RBA’s Lowe Says Australia Likely to Avoid Unorthodox Policy
(Bloomberg) -- Reserve Bank of Australia Governor Philip Lowe said it was unlikely the central bank would resort to unconventional measures and that a flexible inflation target that took account of financial imbalances was the most appropriate way to decide policy.
Lowe said the Australian economy was “not at all” running out of options and there was a strong case for infrastructure spending to support growth, in reply to questions on the limits of monetary policy from a parliamentary committee in Sydney Thursday. The central bank, which has cut the benchmark to a record low 1.5 percent, has previously indicated that rates become less effective at about 1 percent.
It’s “very unlikely we will be in a situation where we confront highly unconventional monetary policy,” said Lowe. “But we do have options, as other countries have options.”
The governor reinforced the flexibility of the RBA’s 2-3 percent inflation target and said his colleagues hadn’t been “nutters” when it came to meeting the goal, while reiterating the importance of elevating financial stability in policy making. The bank doesn’t see its job as always keeping inflation “tightly in a narrow range” and a degree of variability in inflation “from year to year is both inevitable and appropriate,” he said.
Su-Lin Ong, head of Australian economic and fixed-income strategy at Royal Bank of Canada in Sydney, said it was “noteworthy” that financial stability was “creeping more forcefully into the policy debate. It suggests a greater tolerance for sub-target inflation and a patient central bank.”
To watch the video, click here.
Lowe’s remarks provided an upbeat assessment of the economy he inherited this week: While interest rates and wage growth are at record lows, reflecting anemic inflation, economic growth is above average and unemployment at a three-year low. The central bank has cut borrowing costs twice since May to try to cap a currency supported by negative rates and bond-buying programs from Europe to Japan and a Federal Reserve hesitant to tighten.
While such actions “have generally not been taken with the direct intention of influencing exchange rates, they have, inevitably, affected international capital flows and exchange rates,” Lowe told the House Economics Committee. “The monetary expansion elsewhere and the low rates on offer overseas have meant that foreign investors have found Australian assets, with their relatively higher returns, attractive. In this way, what is happening elsewhere affects us here in Australia.”
The Aussie has climbed more than 11 percent since a mid-January trough, hampering the economy’s transition to growth driven by services as a mining investment boom unwinds. The key education and tourism industries are hyper-sensitive to the currency and had received a tailwind from a more than 25 percent depreciation since the start of 2013.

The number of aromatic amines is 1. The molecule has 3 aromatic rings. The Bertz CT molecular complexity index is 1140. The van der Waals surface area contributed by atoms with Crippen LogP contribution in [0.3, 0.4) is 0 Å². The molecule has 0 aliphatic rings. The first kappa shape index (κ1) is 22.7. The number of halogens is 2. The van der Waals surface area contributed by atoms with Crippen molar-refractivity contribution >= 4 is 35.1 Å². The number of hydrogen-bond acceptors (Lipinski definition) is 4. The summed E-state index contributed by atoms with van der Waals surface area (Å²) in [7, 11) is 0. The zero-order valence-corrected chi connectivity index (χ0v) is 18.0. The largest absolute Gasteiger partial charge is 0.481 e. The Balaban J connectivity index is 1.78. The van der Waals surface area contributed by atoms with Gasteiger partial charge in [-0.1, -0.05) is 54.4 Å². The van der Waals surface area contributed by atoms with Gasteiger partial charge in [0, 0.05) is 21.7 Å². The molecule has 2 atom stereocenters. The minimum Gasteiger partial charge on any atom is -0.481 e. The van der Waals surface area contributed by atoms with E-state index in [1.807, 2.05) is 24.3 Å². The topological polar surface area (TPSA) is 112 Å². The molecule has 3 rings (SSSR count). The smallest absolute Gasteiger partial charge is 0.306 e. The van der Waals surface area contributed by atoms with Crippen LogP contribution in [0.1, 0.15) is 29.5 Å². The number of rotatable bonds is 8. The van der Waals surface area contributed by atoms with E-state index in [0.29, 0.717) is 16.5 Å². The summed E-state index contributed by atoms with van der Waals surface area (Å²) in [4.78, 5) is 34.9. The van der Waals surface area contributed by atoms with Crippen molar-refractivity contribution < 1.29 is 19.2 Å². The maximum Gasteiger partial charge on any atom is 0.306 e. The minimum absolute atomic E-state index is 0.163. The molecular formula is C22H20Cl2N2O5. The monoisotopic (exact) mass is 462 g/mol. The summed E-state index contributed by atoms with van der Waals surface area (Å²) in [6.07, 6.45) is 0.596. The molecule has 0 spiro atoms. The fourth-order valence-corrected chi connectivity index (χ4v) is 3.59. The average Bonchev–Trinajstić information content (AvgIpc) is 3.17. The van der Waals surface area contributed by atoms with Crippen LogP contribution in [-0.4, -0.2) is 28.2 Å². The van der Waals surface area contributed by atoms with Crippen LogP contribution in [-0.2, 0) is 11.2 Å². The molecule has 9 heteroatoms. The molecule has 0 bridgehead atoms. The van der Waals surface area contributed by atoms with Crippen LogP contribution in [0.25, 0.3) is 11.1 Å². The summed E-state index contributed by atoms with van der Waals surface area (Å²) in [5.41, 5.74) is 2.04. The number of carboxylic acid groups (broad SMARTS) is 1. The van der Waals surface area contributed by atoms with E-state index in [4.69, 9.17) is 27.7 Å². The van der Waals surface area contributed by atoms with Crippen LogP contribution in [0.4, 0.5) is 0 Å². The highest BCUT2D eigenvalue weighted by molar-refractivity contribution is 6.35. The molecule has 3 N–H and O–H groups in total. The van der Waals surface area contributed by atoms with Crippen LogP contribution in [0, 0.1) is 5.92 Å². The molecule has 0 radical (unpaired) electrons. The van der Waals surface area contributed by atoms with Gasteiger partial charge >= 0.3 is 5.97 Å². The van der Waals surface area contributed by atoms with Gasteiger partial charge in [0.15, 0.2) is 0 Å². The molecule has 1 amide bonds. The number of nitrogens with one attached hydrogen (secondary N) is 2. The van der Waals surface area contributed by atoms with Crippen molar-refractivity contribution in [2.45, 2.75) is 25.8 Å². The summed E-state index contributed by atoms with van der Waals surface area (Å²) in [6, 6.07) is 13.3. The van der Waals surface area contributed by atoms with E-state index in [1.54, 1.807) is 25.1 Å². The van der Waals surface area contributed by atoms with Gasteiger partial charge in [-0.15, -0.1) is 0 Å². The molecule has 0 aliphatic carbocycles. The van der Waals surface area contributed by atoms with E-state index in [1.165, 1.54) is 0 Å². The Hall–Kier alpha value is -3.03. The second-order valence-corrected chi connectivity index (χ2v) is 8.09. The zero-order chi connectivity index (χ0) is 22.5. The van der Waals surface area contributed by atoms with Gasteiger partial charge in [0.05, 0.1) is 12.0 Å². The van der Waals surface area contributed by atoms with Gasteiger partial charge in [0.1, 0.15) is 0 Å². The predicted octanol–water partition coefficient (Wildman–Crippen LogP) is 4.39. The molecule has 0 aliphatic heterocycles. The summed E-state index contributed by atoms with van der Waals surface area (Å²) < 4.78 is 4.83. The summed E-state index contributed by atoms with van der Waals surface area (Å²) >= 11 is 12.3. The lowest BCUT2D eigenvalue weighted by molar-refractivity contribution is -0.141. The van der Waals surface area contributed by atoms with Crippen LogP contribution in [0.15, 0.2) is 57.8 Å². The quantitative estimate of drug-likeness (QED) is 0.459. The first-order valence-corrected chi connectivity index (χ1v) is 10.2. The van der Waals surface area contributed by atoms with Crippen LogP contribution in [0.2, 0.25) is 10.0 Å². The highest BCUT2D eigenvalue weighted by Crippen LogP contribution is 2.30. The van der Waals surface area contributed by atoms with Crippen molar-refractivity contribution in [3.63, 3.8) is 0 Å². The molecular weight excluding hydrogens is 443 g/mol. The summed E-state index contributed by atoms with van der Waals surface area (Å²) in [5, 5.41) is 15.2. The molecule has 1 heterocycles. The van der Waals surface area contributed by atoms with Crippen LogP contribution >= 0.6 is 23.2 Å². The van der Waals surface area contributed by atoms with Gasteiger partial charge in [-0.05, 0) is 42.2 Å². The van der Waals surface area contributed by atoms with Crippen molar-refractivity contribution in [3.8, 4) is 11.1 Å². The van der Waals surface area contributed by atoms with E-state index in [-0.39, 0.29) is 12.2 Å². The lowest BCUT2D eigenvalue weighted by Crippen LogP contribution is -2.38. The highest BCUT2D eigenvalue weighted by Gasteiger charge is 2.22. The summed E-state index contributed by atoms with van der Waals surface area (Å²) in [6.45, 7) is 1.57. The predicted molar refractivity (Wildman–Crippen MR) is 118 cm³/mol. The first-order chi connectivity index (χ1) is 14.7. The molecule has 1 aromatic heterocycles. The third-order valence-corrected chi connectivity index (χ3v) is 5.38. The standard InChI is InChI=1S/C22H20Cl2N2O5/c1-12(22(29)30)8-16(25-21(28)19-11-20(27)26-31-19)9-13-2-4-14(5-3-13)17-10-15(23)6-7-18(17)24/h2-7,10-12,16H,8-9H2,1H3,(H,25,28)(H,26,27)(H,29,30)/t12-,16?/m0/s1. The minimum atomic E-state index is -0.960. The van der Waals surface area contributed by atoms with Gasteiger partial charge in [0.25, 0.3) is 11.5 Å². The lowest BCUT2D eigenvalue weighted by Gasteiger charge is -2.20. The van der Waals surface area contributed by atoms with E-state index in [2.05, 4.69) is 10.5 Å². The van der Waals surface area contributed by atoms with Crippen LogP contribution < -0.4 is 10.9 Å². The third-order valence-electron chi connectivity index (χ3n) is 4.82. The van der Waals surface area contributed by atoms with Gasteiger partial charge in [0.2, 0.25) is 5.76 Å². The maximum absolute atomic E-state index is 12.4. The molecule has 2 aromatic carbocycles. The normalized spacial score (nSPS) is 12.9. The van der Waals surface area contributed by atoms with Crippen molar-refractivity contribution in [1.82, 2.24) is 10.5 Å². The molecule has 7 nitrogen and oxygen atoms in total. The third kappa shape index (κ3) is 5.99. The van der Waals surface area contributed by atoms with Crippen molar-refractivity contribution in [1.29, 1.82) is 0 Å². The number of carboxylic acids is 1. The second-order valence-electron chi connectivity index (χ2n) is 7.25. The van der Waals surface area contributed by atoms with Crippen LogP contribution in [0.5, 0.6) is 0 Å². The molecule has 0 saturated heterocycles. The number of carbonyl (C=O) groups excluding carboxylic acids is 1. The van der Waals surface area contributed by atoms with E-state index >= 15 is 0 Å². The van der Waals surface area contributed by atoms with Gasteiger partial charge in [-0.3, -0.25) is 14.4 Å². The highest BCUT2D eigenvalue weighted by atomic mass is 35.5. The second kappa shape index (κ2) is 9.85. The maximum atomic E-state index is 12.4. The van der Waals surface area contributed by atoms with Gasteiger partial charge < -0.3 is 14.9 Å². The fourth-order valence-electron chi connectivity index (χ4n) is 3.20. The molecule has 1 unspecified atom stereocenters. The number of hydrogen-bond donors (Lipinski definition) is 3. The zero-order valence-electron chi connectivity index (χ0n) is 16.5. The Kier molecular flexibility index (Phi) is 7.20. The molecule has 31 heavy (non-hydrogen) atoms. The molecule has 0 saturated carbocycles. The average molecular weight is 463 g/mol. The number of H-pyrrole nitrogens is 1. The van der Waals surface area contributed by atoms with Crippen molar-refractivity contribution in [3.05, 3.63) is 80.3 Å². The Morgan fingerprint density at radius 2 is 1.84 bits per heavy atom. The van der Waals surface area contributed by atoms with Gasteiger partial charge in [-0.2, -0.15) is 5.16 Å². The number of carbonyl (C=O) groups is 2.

“A lower exchange rate would be helpful,” Lowe said in response to a question. “But of course we all can’t have one.” The recent rise in the Aussie partly reflects higher commodity prices and the yield on offer in Australia, he said.
Lowe said it was unclear how negative interest rates elsewhere in the world would play out, but that there were better ways to stimulate economies.
Fed Chair Janet Yellen overnight resisted pressure to tighten policy, saying the U.S. economy has a little more room to run. Hours earlier, Bank of Japan Governor Haruhiko Kuroda adopted a pledge of "overshooting" its 2 percent inflation target and unveiled a strategy of targeting short- and longer-term rates to provide the economy with cheap borrowing costs.
Australia’s economy is enjoying an unexpected fillip from a 30 percent jump in the price of commodity exports compared with their trough earlier in the year as Chinese high-cost producers cut output of bulk commodities. That prompted a turnaround in the terms of trade, or the ratio of export prices to import prices, that is a key determinant of national income.
Commodity prices had slumped in recent years as weaker Chinese demand for metals like iron ore to build bridges and skyscrapers combined with increased supply.
“While it is difficult to predict the future, if these increases were to be sustained then we could look forward to the drag on national income from falling commodity prices coming to an end,” said Lowe.
The RBA’s rate cuts have spurred the housing markets in Sydney and Melbourne, leading some observers to warn of bubble-like conditions. Lowe said the outlook is improving following regulatory measures to curb lending to investors and as new stock comes in line.
“The construction cycle has a bit more momentum than we expected earlier,” he said. “Credit growth and turnover in the housing market are also lower than they were a year ago. Under APRA’s guidance, lending standards have also been tightened. Overall, then, the situation is somewhat more comfortable than it was a year ago, although we continue to watch things carefully.”
Traders are pricing in little chance of the RBA raising rates this year, with just over 25 percent in December, though bets rise to around 50 percent by the middle of next year.